Police expose narcotic trade centred on rented spaces

The seizure of two loads of banned tobacco products at Perumbavoor earlier this week seems to have exposed a thriving business model centred on rented shop rooms and houses.

The Perumbavoor police had on Sunday seized banned tobacco products from 12 shop rooms that eventually filled up two tipper lorries during a drive focussed on rented rooms on the direction of K. Karthik, District Police Chief (Ernakulam Rural).

Since then, Mr. Karthik has formed a special investigation team (SIT) led by Deputy Superintendent of Police N.R. Jayaraj to probe the incident. “We are after the organised network behind the large-scale smuggling in of tobacco products. While the products are largely smuggled in from other States, their business would not be possible without the cooperation of locals,” said Mr. Karthik.

The rooms from which the products were seized had been shut for long, according to neighbours. Several shop rooms, which were closed down following the lockdown and have not opened since then, seem to be easily available for such clandestine activities.

“The 12 rooms seem to have been converted into storerooms for banned tobacco products, which were then surreptitiously retrieved in the night for sale in smaller lots,” said Rahul Raveendran, Station House Officer, Perumbavoor, and a member of the SIT.

Perumbavoor being the hub of the migrant community that is largely dependent on tobacco products, the business model seems to make sense. The police have identified nearly 50 different types of tobacco products popular among migrant workers.

Since the seizure from shuttered shop rooms, the police have expanded their surveillance to line buildings with multiple rooms rented out to migrant workers, and that has paid rich dividends. The police seized another half-a-load of banned tobacco products from three such rented houses and have identified more such houses for further inspection.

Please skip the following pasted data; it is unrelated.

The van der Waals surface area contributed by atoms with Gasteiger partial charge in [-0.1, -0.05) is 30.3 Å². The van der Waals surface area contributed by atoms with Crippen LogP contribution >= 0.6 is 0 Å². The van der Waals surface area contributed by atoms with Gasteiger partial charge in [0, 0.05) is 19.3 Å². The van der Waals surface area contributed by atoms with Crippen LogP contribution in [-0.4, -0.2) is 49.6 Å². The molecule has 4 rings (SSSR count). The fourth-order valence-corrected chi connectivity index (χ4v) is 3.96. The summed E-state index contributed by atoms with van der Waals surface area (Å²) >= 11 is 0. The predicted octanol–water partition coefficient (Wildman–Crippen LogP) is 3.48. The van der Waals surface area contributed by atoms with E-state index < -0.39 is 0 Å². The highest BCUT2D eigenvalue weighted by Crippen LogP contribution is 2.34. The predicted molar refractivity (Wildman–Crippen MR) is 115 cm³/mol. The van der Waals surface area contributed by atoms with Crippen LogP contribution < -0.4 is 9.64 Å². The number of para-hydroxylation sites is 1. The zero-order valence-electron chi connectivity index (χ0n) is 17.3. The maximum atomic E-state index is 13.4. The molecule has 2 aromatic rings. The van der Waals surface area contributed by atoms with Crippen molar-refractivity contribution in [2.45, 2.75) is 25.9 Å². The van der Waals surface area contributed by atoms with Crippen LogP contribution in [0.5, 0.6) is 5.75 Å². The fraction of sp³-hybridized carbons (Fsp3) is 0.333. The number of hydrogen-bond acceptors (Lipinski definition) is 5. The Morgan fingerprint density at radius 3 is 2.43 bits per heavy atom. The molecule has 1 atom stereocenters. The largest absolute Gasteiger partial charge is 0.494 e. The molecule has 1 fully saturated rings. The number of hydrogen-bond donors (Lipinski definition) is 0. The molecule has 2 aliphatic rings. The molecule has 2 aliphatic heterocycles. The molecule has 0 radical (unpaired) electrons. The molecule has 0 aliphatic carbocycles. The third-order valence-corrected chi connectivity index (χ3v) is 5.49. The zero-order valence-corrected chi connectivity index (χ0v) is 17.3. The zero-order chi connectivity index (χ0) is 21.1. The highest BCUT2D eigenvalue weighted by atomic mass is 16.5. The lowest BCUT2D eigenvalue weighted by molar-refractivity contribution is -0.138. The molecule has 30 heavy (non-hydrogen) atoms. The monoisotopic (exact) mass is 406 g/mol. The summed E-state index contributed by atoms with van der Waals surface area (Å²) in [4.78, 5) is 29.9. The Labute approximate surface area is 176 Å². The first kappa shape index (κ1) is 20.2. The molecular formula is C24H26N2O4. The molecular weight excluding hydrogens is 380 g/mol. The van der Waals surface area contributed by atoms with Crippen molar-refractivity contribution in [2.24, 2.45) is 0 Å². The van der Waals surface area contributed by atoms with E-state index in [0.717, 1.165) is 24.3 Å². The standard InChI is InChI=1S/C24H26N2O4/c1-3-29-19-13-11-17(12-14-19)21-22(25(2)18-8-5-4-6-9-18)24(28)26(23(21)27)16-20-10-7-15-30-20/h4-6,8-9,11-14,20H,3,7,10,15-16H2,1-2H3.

They plan to arraign in the building owners as co-accused to force them to look beyond mere profit while renting out space. “Previously, tobacco products were openly sold along streets. But that has now stopped since we stepped up action along with the Excise. Now, roving peddlers carry stuff in shoulder bags. A majority of the products are smuggled in by migrant workers while returning from their home States,” said Mr. Raveendran.

The police, however, remain handicapped by the relatively minor punishment that entails the seizure of tobacco products. It is considered a compoundable offence with a maximum fine of ₹10,000.

“We have destroyed tobacco products worth over ₹50 lakh in over a week. Inflicting such a loss, thus making the entire business unfeasible, seems to be the only viable way to deal with it,” Mr. Raveendran added.

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Printable version | Apr 22, 2021 8:30:21 AM | https://www.thehindu.com/news/cities/Kochi/police-expose-narcotic-trade-centred-on-rented-spaces/article33945798.ece

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